Academic libraries usually take their mission seriously, and at the University of Minnesota Morris’ (UMM) Rodney A. Briggs Library, we’re no different. We offer research assistance, quiet spaces for study, technology, instruction, rich scholarly resources, opportunities for collaboration, and of course, the opportunity for students to challenge our library director to a Rock ’Em Sock ’Em Robots battle.
Admittedly, that last event may not be a traditional academic library service. But at Briggs, we’ve supplemented those traditional services by staying open until late in the evening one Friday every month to offer students the chance to unwind at Game Night @ Briggs Library. During Game Night, students can set aside their papers and presentations and relax with friends over a good board game—with occasional appearances by Princess Leia cupcakes, zombies sitting at study tables, and knots of competitors on Twister mats.
Silliness with a purpose
It may all be fun and games, but there’s a deeper motive. We saw a need to provide a fun campus activity on Friday nights and the opportunity to engage with students and the wider campus in a new way. We hoped to attract patrons who don’t regularly venture through our doors, and make them feel at home in a place usually associated with homework and studying. We also wanted to give students the chance to see the library and its librarians in a different light.
Other academic libraries that have implemented game nights—such as Michener Library at the University of Northern Colorado—share this philosophy. “We wanted the event to be as casual and as welcoming as possible,” Instructional Services Librarian William Cuthbertson says, “so we tried not to over-manage the students. We set up tables with games around the library, provided clear signage, and put some of our friendliest faces on it.”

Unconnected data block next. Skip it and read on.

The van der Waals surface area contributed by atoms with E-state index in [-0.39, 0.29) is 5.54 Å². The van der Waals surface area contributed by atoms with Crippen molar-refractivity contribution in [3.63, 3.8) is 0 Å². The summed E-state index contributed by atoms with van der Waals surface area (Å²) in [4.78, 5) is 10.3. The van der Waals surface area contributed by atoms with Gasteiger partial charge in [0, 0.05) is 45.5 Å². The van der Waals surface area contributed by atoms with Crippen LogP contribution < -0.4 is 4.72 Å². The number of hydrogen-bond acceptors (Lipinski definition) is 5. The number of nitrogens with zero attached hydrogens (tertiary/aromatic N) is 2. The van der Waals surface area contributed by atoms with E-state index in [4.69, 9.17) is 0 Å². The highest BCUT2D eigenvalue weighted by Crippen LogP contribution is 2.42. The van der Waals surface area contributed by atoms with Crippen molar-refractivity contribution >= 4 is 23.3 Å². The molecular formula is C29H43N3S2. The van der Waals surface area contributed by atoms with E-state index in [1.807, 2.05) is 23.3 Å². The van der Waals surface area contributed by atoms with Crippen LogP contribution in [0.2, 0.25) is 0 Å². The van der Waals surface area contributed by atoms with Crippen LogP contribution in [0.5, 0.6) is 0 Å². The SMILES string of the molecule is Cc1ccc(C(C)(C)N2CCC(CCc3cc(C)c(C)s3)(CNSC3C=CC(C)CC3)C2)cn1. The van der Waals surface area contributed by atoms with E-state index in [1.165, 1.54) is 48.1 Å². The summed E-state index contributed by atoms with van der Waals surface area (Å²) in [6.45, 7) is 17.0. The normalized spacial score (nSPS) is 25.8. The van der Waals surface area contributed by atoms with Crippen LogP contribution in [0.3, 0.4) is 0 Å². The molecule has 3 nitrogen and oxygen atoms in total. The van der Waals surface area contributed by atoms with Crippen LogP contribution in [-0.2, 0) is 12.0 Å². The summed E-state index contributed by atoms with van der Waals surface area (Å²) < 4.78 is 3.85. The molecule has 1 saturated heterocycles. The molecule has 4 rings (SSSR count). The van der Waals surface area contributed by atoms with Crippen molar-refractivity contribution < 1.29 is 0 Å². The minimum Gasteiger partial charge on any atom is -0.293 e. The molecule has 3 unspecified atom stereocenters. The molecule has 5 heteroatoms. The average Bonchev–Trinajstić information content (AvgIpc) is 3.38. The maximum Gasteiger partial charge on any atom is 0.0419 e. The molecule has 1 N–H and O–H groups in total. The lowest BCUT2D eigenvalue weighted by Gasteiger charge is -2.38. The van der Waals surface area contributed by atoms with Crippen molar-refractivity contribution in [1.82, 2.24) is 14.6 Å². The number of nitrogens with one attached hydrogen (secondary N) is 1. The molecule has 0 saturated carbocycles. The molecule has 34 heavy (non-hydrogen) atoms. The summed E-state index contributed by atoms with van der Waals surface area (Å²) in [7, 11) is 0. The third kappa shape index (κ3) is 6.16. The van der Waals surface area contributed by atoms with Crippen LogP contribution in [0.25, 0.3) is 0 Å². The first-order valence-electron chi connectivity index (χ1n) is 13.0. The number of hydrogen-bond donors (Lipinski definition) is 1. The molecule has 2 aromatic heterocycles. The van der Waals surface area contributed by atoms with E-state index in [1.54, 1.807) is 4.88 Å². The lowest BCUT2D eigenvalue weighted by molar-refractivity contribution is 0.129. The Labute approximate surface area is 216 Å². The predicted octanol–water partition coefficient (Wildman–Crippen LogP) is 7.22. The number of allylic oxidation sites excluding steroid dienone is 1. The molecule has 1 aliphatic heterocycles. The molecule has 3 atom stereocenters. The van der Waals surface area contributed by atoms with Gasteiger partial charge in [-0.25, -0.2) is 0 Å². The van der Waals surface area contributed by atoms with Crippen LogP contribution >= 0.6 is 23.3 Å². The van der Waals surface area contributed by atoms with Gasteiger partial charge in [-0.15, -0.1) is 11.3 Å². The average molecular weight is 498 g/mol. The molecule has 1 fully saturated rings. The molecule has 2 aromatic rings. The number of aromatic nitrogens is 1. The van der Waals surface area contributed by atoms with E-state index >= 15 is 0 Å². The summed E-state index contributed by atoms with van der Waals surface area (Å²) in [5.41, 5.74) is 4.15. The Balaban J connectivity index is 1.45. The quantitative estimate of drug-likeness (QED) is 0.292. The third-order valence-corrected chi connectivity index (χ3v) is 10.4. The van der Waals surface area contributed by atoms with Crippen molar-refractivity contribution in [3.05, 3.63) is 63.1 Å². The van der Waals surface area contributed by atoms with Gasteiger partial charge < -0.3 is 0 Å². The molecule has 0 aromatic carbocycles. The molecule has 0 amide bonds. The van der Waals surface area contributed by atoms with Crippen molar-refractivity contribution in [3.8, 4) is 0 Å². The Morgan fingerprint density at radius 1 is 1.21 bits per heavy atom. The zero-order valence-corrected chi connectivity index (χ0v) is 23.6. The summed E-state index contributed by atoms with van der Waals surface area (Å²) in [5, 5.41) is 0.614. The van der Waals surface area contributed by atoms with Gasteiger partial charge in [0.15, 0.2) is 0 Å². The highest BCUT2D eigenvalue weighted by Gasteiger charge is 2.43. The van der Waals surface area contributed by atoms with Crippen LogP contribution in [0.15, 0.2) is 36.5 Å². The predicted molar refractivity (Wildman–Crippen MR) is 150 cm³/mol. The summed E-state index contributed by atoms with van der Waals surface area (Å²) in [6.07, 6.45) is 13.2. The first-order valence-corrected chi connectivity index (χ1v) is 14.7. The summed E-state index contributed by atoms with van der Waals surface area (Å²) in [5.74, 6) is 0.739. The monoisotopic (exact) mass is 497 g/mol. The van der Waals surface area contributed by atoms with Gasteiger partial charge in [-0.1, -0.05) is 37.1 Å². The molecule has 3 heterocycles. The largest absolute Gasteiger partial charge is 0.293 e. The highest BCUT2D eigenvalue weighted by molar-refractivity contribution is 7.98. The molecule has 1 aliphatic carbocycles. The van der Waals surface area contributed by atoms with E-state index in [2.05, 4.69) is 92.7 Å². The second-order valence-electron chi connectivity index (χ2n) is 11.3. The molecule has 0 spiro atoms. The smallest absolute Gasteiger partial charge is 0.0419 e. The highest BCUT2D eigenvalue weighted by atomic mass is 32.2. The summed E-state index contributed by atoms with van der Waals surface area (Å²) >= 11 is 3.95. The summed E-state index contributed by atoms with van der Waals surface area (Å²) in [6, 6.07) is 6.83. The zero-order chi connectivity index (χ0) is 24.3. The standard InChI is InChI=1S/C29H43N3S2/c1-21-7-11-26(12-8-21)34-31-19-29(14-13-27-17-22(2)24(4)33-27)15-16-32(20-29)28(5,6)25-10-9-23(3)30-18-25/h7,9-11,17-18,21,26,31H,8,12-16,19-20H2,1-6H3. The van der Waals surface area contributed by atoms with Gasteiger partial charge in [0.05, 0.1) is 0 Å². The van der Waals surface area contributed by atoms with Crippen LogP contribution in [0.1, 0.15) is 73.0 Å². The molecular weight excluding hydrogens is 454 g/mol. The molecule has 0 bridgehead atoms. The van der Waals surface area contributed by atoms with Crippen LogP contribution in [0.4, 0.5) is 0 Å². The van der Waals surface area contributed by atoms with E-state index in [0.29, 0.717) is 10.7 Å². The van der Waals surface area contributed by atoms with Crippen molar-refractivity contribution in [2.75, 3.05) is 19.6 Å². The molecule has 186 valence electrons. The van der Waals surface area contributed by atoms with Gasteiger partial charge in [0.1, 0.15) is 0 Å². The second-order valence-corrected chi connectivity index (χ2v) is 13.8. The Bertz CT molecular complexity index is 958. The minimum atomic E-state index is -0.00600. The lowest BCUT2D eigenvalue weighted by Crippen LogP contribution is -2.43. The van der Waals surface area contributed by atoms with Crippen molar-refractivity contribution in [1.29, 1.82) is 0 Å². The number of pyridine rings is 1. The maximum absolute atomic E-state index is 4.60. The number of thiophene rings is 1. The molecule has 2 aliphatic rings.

At the University of North Texas Media Library, Media Cataloger Diane Robson says she believes game nights have allowed the library to “reach out and meet new people on our campus.” That has resulted in strengthened relationships among students and staff. “Many of the dorm coordinators think of us when they need someone to help cohost an event,” Robson says.
Building a collection
Briggs is a small library, and we’ve had to come to terms with the knowledge that we can’t be everything to everyone. The UMM student center already has videogames that students can play on a large flatscreen TV, so we have focused our Game Night on tabletop games: board games (including Settlers of Catan, Risk, Clue, Quelf, Cranium, Dixit, and Monopoly) and card games (such as We Didn’t Playtest This at All, Dominion, Fluxx, Gloom, Apples to Apples, Munchkin, Magic: The Gathering, and the raunchy but popular Cards against Humanity). Videogames are also in the mix but are usually limited to multiplayer games like League of Legends, an online fantasy game, and Artemis, a starship simulation.
In tight budget times, libraries often don’t have money to purchase games. This is true at Briggs Library, where most of our games were donated by library staffers. In an ironic twist, some generous students lend us games for individual Game Nights. Each semester several librarians purchase new games to keep our offerings fresh. We listen to student requests and search online to make our selections, and over the years we’ve developed a sizable collection. We’ve chosen not to catalog that collection, so they are available only for in-library use on Game Night.
Naturally, different libraries build game events that fit their needs and the needs of their community. While focusing more on tabletop games than videogames was the right choice at Briggs, we’ve heard from plenty of colleagues at other institutions about the popularity of the videogame programs they’ve offered. For example, Pepperdine University librarians Marc Vinyard and Jaimie Beth Colvin tell us that Super Smash Bros. and Mario Kart tournaments they held in spring 2013 each drew strong participation.
Making it happen
Game Night is all about creating a fun atmosphere with good-natured library staff. We try to keep it simple. Students know how to have fun, so we just give them the tools and the space to make that happen.